Following the wars, controversial debates ensued between Earth's governments regarding the fate of thousands of Augment embryos. Uncertain of how to handle the issue, the governments opted to have the embryos placed into cold storage, unbeknownst to the general public. (ENT: "Borderland", "Cold Station 12", "In a Mirror, Darkly, Part II" historical archive). The issue of genetic manipulation and Human genome enhancement continued to plague Earth well into the 21st century. In 2024, Doctor Adam Soong began examining an old file from 1996, which was called "Project Khan". (PIC: "Farewell") It is unknown whether Soong went forward with a new genetic engineering project sometime after 2024 based on the original Augment project, or joined the one in Toronto, where Khan lived after the timeline had been changed (SNW: "Tomorrow and Tomorrow and Tomorrow").

Given that SNW: "Tomorrow and Tomorrow and Tomorrow" sought to explain the various retcons of the Eugenics Wars and World War III as being due to temporal manipulation, it's unclear to what extent the two wars were separate before, or if they ever were. Indeed, it's also unclear if Adam Soong's Khan file is from the original timeline or the Romulan-altered one.

Stavos Keniclius

Doctor Keniclius

Augment embryos

Soong and the Augment embryos

Genetic engineering of Humans was ultimately banned on Earth, as the concept was considered anti-Humanistic by Earth leaders. As a result of this, Doctor Stavos Keniclius was exiled from his community, which eventually led him to depart Earth permanently. The ban was placed primarily as an attempt to prevent another event like the Eugenics Wars, and to ensure that Humanity did not endure the wrath of another Khan Noonien Singh-type tyrant. (TAS: "The Infinite Vulcan"; DS9: "Doctor Bashir, I Presume", "Statistical Probabilities")

The ban on genetic engineering was challenged by the geneticist Arik Soong in the 2130s, when he stole some of the Augment embryos left over from the wars which were being kept at Cold Station 12. Soong believed that genetic engineering was the key to improving Humankind and preventing illness, and that it should be given another chance. By raising the Augments himself, Soong believed he could prevent them from behaving like their brethren from the Eugenics Wars. His plan failed as the aggressive nature of the Augments dominated, and they threatened to incite war and cause mass murder. Starfleet's mission to hunt down and capture the renegade "supermen" ultimately led to the destruction of the Augments, as well as most of the embryos. (ENT: "Borderland", "Cold Station 12", "The Augments")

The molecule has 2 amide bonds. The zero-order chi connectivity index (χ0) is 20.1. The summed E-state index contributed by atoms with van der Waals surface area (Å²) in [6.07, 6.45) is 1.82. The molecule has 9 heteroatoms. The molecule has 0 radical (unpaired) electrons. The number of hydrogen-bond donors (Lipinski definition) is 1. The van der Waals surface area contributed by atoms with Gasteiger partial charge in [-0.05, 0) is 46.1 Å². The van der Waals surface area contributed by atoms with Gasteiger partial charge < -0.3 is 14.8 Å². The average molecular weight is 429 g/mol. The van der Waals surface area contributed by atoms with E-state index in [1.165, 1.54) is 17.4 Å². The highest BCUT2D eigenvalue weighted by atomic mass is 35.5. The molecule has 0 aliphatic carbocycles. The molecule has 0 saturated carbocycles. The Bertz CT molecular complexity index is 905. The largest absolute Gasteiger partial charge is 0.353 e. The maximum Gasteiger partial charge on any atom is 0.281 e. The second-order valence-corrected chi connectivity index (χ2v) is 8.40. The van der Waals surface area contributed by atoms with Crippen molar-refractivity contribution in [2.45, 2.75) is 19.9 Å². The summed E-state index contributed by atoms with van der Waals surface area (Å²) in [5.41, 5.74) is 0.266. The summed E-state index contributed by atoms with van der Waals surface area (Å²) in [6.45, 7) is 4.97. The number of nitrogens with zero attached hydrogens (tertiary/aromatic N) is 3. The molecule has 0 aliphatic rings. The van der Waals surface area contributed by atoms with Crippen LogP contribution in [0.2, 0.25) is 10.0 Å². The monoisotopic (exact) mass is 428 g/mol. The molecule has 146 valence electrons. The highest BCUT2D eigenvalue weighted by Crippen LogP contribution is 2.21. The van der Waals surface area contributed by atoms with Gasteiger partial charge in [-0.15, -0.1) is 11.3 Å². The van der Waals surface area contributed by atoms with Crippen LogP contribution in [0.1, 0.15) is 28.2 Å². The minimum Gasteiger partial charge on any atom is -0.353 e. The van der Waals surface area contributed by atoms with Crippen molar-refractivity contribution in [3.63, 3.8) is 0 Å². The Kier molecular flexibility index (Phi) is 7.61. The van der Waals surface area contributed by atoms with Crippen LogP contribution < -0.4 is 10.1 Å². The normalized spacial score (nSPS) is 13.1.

Not all of the embryos were destroyed, though. Some found their way into the hands of Klingons who, believing Humans were improving themselves in order to conquer the Klingon Empire, attempted to use the DNA from the embryos to enhance themselves. The end result was a mutation of a highly-contagious virus that caused massive changes in physical appearance, biological structure, and even basic personality traits of large portions of the Klingon race. (ENT: "Affliction", "Divergence")

The continued banning of genetic engineering ultimately became a point of contention between the Federation and the Illyrian race. Since the Illyrians were known for using genetic modification within its members, Illyrians were usually barred from entering service into Starfleet and even use of their medical technology became banned within the Federation. The mixing of Human and Illyrian blood was similarly banned. (SNW: "Ghosts of Illyria")

In 2259, La'an Noonien-Singh, Khan's descendant, traveled back in time to stop his assassination by Romulan temporal agent Sera. Sera told La'an that "Khan becomes a brutal tyrant. I mean, maybe Humanity needs the dark age that he brings in to usher in their age of enlightenment. Or maybe it's just random. Doesn't really matter though, 'cause if I kill him, the Federation never forms, and the Romulans lose their greatest adversary." (SNW: "Tomorrow and Tomorrow and Tomorrow")